A Standardized Template for Measuring and Reporting Telephone Cardiopulmonary Resuscitation

Persistent Link:
http://hdl.handle.net/10150/315899
Title:
A Standardized Template for Measuring and Reporting Telephone Cardiopulmonary Resuscitation
Author:
Dameff, Christian
Affiliation:
The University of Arizona College of Medicine - Phoenix
Issue Date:
Apr-2014
Rights:
Copyright © is held by the author. Digital access to this material is made possible by the College of Medicine - Phoenix, University of Arizona. Further transmission, reproduction or presentation (such as public display or performance) of protected items is prohibited except with permission of the author.
Collection Information:
This item is part of the College of Medicine - Phoenix Scholarly Projects 2014 collection. For more information, contact the Phoenix Biomedical Campus Library at pbc-library@email.arizona.edu.
Publisher:
The University of Arizona.
Abstract:
Abstract Background: Bystander cardiopulmonary resuscitation (CPR) improves out-of-hospital cardiac arrest (OHCA) survival. Telephone CPR (TCPR) comprises CPR instruction given by emergency dispatchers to bystanders responding to OHCA and the CPR performed as a result. TCPR instructions improve bystander CPR rates, but the quality of the instructions varies widely. No standardized system exists to critically evaluate the TCPR intervention. Methods: Investigators developed a novel, standardized system to analyze audio recordings of suspected OHCA calls from a large regional 9-1-1 dispatch center. As the initial step of a TCPR quality improvement initiative, baseline data were obtained from October 2010 to November 2011. Dispatcher recognition of CPR need, delivery of TCPR instructions, and bystander CPR performance were documented. Results: A total of 590 calls were analyzed. CPR was indicated in 317 calls and already in progress in 94. Dispatchers recognized the need for TCPR in 176 of the 223 (79%) remaining calls. CPR instructions were started in 65/223 (29%) and bystander CPR resulting from TCPR instructions was started in 31/223 (14%). Median time intervals were: recognition of CPR need [69s (IQR: 44, 104.5)], initiation of CPR instructions [175s (IQR: 139, 207)], and first chest compression [251s (IQR: 189, 306)]. Conclusion: It is feasible to employ a simple data collection and reporting system for critical evaluation of the TCPR intervention. A standardized methodology for measuring TCPR is necessary to perform on-going quality improvement, to establish performance standards, and for future research on how to optimize bystander CPR rates and OHCA survival.
MeSH Subjects:
Telephone; Cardiopulmonary Resuscitation
Description:
A Thesis submitted to The University of Arizona College of Medicine - Phoenix in partial fulfillment of the requirements for the Degree of Doctor of Medicine.
Mentor:
Bobrow, Bentley MD

Full metadata record

DC FieldValue Language
dc.language.isoen_USen
dc.titleA Standardized Template for Measuring and Reporting Telephone Cardiopulmonary Resuscitationen_US
dc.contributor.authorDameff, Christianen_US
dc.contributor.departmentThe University of Arizona College of Medicine - Phoenixen_US
dc.date.issued2014-04-
dc.rightsCopyright © is held by the author. Digital access to this material is made possible by the College of Medicine - Phoenix, University of Arizona. Further transmission, reproduction or presentation (such as public display or performance) of protected items is prohibited except with permission of the author.en_US
dc.description.collectioninformationThis item is part of the College of Medicine - Phoenix Scholarly Projects 2014 collection. For more information, contact the Phoenix Biomedical Campus Library at pbc-library@email.arizona.edu.en_US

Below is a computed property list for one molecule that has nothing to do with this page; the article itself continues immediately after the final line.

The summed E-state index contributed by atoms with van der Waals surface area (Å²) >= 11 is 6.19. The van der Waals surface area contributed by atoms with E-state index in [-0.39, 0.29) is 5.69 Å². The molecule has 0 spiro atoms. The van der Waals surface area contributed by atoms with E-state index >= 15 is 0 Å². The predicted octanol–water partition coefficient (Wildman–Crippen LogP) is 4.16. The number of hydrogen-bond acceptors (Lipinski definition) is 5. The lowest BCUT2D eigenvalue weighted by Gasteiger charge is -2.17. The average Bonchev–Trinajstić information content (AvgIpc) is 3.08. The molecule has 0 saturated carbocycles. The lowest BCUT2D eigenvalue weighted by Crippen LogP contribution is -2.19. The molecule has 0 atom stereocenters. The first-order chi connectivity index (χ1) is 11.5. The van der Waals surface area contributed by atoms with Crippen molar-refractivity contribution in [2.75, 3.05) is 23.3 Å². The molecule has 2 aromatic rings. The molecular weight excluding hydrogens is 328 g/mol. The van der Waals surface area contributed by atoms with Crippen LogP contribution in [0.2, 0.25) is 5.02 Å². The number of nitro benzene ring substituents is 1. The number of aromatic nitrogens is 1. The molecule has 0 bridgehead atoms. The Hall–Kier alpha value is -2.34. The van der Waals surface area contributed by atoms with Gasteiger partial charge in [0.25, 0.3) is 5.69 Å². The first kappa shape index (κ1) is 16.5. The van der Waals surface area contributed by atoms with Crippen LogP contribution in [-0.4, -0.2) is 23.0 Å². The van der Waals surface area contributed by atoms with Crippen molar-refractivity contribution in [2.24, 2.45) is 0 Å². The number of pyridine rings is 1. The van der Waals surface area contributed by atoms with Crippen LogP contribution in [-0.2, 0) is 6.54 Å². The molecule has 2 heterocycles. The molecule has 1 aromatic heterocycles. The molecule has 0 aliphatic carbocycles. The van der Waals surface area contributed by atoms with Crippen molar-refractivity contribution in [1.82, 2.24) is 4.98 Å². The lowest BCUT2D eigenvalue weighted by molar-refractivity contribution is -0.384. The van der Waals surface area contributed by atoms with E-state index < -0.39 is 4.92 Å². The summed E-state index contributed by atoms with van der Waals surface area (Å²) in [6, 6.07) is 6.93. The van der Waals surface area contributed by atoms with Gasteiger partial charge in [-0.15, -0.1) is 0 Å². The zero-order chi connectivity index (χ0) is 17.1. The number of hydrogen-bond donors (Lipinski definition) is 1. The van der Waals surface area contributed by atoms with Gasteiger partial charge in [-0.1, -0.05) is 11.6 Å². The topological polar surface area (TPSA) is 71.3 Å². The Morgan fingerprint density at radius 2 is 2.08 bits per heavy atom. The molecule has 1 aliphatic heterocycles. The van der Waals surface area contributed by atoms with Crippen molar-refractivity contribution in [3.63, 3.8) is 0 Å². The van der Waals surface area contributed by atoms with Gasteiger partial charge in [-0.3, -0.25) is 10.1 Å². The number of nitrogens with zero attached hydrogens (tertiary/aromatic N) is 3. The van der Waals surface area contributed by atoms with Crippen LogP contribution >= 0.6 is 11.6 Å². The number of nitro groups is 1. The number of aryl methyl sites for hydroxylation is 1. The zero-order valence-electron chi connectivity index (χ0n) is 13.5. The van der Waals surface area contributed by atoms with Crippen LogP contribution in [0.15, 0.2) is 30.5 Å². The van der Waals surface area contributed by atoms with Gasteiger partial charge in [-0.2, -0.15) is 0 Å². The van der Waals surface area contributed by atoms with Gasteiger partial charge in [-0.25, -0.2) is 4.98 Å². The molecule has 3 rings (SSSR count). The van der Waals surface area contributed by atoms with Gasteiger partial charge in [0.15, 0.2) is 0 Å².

dc.publisherThe University of Arizona.en_US
dc.description.abstractAbstract Background: Bystander cardiopulmonary resuscitation (CPR) improves out-of-hospital cardiac arrest (OHCA) survival. Telephone CPR (TCPR) comprises CPR instruction given by emergency dispatchers to bystanders responding to OHCA and the CPR performed as a result. TCPR instructions improve bystander CPR rates, but the quality of the instructions varies widely. No standardized system exists to critically evaluate the TCPR intervention. Methods: Investigators developed a novel, standardized system to analyze audio recordings of suspected OHCA calls from a large regional 9-1-1 dispatch center. As the initial step of a TCPR quality improvement initiative, baseline data were obtained from October 2010 to November 2011. Dispatcher recognition of CPR need, delivery of TCPR instructions, and bystander CPR performance were documented. Results: A total of 590 calls were analyzed. CPR was indicated in 317 calls and already in progress in 94. Dispatchers recognized the need for TCPR in 176 of the 223 (79%) remaining calls. CPR instructions were started in 65/223 (29%) and bystander CPR resulting from TCPR instructions was started in 31/223 (14%). Median time intervals were: recognition of CPR need [69s (IQR: 44, 104.5)], initiation of CPR instructions [175s (IQR: 139, 207)], and first chest compression [251s (IQR: 189, 306)]. Conclusion: It is feasible to employ a simple data collection and reporting system for critical evaluation of the TCPR intervention. A standardized methodology for measuring TCPR is necessary to perform on-going quality improvement, to establish performance standards, and for future research on how to optimize bystander CPR rates and OHCA survival.en_US
dc.typeThesisen
dc.subject.meshTelephoneen_US
dc.subject.meshCardiopulmonary Resuscitationen_US
dc.descriptionA Thesis submitted to The University of Arizona College of Medicine - Phoenix in partial fulfillment of the requirements for the Degree of Doctor of Medicine.en_US
dc.contributor.mentorBobrow, Bentley MDen_US
All Items in UA Campus Repository are protected by copyright, with all rights reserved, unless otherwise indicated.